Phosphorylation events are commonly probed by phosphorylation-specific antibodies. With years of in-depth research in phosphorylation binding domains and application of High-Affi™ technology, Creative Biolabs can produce high-affinity antibodies that recognize this most widely studied post-translational modification, phosphorylation.
Phosphorylation is a ubiquitous and essential post-translational modification (PTM) by covalent addition of a phosphate (PO43−) group to a protein or other organic molecule. Protein phosphorylation is mediated by kinases and phosphatases. This reversible phosphorylation and dephosphorylation action affects an estimated one-third of all proteins and involves many critical events in cellular response, such as cellular localization, protein degradation, protein conformational change, signal transduction, enzymatic activity regulation, and protein-protein interaction. Abnormal phosphorylation can cause a range of diseases, such as neurodegenerative diseases, cancer, diabetes, cardiovascular diseases, and autoimmune diseases. On a given protein, phosphorylation usually occurs on many distinct sites and respective amino acids catalyzed by kinds of kinases. In eukaryotic proteins, it occurs on serine, threonine, tyrosine or histidine residues. While in prokaryotic proteins, it occurs on serine, threonine, tyrosine, histidine, arginine or lysine residues. Serine is the most common phosphorylation site, followed by threonine. Particularly, tyrosine phosphorylation is relatively rare but is a key step at the origin of protein phosphorylation signaling pathways in most parts of the eukaryotes.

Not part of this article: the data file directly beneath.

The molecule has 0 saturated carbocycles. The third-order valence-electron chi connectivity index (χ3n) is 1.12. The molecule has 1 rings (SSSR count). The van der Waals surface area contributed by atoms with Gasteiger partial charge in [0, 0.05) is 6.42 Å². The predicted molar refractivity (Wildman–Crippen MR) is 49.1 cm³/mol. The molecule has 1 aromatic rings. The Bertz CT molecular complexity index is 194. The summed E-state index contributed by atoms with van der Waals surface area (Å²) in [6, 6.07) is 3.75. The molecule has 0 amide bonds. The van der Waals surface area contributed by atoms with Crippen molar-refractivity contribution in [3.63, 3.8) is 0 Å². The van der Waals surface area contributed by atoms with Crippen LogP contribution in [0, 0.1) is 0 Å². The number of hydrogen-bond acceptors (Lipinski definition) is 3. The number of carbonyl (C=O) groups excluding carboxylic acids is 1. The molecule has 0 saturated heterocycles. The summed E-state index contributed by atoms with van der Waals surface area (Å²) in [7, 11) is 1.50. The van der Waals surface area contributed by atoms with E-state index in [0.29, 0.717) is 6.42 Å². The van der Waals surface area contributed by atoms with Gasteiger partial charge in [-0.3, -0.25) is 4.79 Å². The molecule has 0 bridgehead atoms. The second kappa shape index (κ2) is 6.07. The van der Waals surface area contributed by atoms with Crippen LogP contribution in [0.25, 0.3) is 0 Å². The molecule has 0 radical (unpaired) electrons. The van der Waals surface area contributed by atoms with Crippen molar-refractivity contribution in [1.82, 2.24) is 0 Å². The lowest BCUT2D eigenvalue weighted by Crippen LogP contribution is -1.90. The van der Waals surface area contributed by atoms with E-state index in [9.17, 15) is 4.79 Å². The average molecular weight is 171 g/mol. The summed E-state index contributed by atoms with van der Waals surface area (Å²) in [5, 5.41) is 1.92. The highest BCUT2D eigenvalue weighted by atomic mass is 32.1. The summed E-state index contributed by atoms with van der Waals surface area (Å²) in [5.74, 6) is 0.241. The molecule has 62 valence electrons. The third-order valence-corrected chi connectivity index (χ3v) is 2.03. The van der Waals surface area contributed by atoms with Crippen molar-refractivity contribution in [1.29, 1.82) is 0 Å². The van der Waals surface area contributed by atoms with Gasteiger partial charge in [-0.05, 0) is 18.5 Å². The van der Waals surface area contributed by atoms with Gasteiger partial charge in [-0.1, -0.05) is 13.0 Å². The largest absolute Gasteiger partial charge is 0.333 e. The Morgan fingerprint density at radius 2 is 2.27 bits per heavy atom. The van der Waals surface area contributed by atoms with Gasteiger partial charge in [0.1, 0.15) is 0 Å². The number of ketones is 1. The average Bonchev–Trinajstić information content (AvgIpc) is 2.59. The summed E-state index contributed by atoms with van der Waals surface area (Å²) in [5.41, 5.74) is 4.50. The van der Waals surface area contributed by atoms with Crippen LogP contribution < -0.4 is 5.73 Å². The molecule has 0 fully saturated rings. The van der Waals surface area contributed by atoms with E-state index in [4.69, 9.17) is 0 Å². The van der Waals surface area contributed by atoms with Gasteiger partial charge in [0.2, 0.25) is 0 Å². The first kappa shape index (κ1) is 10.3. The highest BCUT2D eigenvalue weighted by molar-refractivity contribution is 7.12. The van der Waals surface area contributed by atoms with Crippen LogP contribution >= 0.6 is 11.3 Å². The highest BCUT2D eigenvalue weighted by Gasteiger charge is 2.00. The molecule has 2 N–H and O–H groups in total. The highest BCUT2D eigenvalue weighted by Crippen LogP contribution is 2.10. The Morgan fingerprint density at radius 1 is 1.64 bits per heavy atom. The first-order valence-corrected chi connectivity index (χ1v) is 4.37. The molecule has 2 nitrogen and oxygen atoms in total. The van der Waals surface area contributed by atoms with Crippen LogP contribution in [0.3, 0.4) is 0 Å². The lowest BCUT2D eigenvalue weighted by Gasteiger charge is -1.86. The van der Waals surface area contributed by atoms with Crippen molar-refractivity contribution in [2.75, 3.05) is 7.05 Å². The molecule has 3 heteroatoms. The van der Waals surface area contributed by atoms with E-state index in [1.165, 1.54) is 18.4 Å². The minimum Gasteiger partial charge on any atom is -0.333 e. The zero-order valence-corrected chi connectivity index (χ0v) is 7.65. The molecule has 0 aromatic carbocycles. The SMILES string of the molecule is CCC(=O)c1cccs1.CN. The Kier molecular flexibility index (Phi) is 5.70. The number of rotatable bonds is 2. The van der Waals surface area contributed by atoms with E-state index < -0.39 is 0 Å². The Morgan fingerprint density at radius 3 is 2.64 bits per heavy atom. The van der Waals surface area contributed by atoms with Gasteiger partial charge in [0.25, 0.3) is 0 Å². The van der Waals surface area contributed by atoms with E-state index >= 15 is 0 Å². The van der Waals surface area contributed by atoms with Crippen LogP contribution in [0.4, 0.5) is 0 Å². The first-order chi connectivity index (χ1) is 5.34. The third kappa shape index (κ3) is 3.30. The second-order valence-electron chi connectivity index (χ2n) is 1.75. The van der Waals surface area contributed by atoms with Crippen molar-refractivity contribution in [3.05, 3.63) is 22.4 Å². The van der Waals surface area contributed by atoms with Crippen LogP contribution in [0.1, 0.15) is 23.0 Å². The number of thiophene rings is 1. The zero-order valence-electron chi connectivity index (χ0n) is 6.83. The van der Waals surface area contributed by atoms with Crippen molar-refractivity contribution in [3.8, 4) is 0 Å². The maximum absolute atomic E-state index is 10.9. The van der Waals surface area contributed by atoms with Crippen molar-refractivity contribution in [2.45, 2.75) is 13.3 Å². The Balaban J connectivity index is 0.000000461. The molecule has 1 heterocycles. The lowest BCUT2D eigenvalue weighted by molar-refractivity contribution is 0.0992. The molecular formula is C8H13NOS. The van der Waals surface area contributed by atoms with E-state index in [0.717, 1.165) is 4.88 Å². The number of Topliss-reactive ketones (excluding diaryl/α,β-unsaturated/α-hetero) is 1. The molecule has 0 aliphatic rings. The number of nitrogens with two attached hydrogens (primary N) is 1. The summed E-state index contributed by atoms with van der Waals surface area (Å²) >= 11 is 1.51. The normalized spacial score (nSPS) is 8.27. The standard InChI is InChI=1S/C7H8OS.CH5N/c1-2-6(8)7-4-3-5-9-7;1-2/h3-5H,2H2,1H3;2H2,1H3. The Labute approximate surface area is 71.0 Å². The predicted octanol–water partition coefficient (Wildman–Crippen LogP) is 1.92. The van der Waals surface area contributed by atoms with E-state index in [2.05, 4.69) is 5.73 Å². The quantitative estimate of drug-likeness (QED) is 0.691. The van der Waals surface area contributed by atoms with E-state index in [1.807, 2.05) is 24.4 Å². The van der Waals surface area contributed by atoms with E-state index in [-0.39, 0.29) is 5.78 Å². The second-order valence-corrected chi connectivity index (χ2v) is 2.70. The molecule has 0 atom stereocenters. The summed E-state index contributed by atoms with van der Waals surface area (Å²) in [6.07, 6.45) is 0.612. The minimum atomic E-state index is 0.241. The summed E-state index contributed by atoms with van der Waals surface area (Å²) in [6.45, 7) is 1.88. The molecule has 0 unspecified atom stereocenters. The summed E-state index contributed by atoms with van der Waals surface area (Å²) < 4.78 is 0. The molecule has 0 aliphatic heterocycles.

Fig. 1 Strategy for generating phospho-specific antibodies.
Creative Biolabs offers phospho-pan/phospho-site specific antibodies against phosphorylated amino acids listed below:
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